Civil War

GREAT PERFORMANCES
The Hollow Crown: The Wars of the Roses – Henry VI, Part I

 

The Hollow Crown: The Wars of the Roses is an epic saga told in three lavish film adaptations of Shakespeare’s history plays: Parts I and II of Henry VI and Richard III. Together, they span rebellion in France, the rise and fall of Joan of Arc, the terror of England’s Civil War and the deceitful dynastic murders culminating in the infamous reign of Richard III.

 

Henry VI, Part I
England is in crisis. War rages and divisions within the English court threaten the crown. Young Henry VI causes outrage by marrying Margaret of Anjou; the scene is set for civil war. Tom Sturridge, Sophie Okonedo and Hugh Bonneville star.

 

ANTIQUES ROADSHOW
Vintage Miami

 

Look back to 2001 to learn what has since happened since the Roadshow visited Miami. Highlights include a John Lehman stoneware jug from around 1870, a 34-Star Civil War flag and a Rene Portocarrero painting, ca. 1958. Which item’s valuation soared to $125,000?

 

JAZZ
The Adventure (1955-1960)

JAZZ: The Adventure (1955-1960)

 

As rhythm and blues and rock ‘n’ roll erode jazz’s audience, the music nonetheless enjoys a time of tremendous creativity. Tenor saxophonist John Coltrane scores a hit with his version of the show tune “My Favorite Things” and creates some of the most intense music in jazz history.

 

JAZZ
A Masterpiece by Midnight (1961-Present)

JAZZ: A Masterpiece by Midnight. Charles Mingus in 1976

 

In the 1960s, the question of what is jazz and what isn’t rages, dividing audiences, musicians and generations. Miles Davis leads a movement of jazz musicians who incorporate elements of rock and soul into their music.

 

JAZZ
Risk (1945 – 1955)

 

Jazz splinters into different camps: white and black, cool and hot, East and West, traditional and modern. Trumpeter Miles Davis becomes the most influential musician of his generation.

 

JAZZ
Dedicated to Chaos (1940 – 1945)

 

The infectious music of the swing bands sets the mood for soldiers going off to fight in World War II. Trumpeter Dizzy Gillespie and alto saxophonist Charlie Parker take jazz in startling new directions with their complex music called bebop.

 

JAZZ
Swing: The Velocity of Celebration (1937-1939)

JAZZ: Swing: The Velocity of Celebration

 

Acclaimed filmmaker Ken Burns tells the story of jazz – the quintessential American art form. The 10-part series follows the growth and development of jazz music from its beginnings to the present.

 

Swing: The Velocity of Celebration (1937-1939)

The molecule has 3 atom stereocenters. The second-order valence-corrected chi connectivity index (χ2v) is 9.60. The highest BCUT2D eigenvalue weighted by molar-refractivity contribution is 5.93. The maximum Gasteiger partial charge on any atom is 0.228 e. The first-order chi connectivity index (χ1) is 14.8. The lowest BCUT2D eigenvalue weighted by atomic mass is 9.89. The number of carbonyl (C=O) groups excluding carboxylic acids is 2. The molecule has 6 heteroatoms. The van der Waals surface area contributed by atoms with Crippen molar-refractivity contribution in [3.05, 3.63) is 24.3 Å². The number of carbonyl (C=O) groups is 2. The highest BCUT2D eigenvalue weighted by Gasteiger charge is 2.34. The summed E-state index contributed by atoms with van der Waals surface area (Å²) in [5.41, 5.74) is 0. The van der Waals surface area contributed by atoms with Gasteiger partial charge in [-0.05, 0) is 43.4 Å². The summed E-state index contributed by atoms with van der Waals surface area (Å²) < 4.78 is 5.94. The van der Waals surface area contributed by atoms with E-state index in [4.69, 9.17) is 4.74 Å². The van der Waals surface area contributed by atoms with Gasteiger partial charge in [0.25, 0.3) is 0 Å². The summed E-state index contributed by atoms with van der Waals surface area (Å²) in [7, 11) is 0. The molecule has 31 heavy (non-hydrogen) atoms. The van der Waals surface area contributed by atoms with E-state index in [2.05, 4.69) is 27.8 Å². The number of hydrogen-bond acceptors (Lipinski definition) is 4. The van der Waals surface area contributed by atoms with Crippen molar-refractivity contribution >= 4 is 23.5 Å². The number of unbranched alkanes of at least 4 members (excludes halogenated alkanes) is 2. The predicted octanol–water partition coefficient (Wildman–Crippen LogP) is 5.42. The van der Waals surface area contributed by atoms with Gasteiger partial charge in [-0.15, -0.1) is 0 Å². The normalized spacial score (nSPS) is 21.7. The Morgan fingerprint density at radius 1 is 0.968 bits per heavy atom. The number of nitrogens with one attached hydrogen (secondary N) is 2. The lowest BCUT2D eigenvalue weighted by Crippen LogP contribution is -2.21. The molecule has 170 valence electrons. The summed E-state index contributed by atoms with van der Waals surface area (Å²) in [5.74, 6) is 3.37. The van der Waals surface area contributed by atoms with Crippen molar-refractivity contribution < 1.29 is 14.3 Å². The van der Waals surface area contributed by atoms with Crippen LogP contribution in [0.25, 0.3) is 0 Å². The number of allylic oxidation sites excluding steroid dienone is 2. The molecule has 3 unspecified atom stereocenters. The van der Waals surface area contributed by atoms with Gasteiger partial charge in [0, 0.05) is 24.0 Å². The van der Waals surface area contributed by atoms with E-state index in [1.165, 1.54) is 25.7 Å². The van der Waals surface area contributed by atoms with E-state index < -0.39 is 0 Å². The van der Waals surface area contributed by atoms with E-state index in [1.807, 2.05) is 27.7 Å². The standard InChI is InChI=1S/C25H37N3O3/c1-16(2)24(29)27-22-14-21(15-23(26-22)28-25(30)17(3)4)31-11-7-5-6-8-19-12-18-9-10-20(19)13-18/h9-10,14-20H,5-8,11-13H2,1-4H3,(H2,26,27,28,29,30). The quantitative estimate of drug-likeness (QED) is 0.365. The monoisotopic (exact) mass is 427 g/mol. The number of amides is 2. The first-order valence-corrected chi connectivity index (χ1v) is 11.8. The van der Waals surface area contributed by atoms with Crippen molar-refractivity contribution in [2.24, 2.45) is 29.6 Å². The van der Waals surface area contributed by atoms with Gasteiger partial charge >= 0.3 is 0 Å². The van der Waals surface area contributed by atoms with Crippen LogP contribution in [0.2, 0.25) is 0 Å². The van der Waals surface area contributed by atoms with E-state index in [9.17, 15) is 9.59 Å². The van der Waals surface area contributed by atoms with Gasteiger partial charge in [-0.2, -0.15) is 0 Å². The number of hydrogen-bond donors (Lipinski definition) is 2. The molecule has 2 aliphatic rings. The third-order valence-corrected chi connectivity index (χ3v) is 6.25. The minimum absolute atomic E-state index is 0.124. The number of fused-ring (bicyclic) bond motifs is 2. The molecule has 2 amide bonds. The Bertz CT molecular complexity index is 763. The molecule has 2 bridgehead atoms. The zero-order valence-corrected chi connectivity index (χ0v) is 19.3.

As the Great Depression deepens, jazz thrives. The saxophone emerges as an iconic instrument of the music and women musicians emerge on the jazz scene. Benny Goodman holds the first-ever jazz concert at Carnegie Hall.

 

JAZZ
Swing: Pure Pleasure (1935-1937)

 

Acclaimed filmmaker Ken Burns tells the story of jazz – the quintessential American art form. The 10-part series follows the growth and development of jazz music from its beginnings to the present.

 

Swing: Pure Pleasure (1935-1937)
Big band jazz – swing – becomes the most popular music in America. Some fans, disturbed by its popularity, start a movement to embrace “traditional” jazz. In the western “territories,” a blues-soaked big band style further transforms jazz.

 

JAZZ
Our Language (1924-1928)

 

Acclaimed filmmaker Ken Burns tells the story of jazz – the quintessential American art form. The 10-part series follows the growth and development of jazz music from its beginnings to the present.

 

Our Language (1924-1928)
Follow musicians Louis Armstrong, Bessie Smith, Bix Beiderbecke, Benny Goodman, Artie Shaw, Sidney Bechet, Ethel Waters and Duke Ellington, who begins his incomparable career as the pre-eminent composer in jazz history.

 

JAZZ
The True Welcome (1929-1935)

JAZZ: The True Welcome (1929-1935)

 

Acclaimed filmmaker Ken Burns tells the story of jazz – the quintessential American art form. The 10-part series follows the growth and development of jazz music from its beginnings to the present.

 

The True Welcome (1929-1935)
Amid the Depression, the Lindy Hop begins to catch on at dance halls. The reminiscences of two of Harlem’s great dancers, Frankie Manning and Norma Miller, inform the episode. As swing dancing catches on, a new kind of big band jazz begins to emerge.

 

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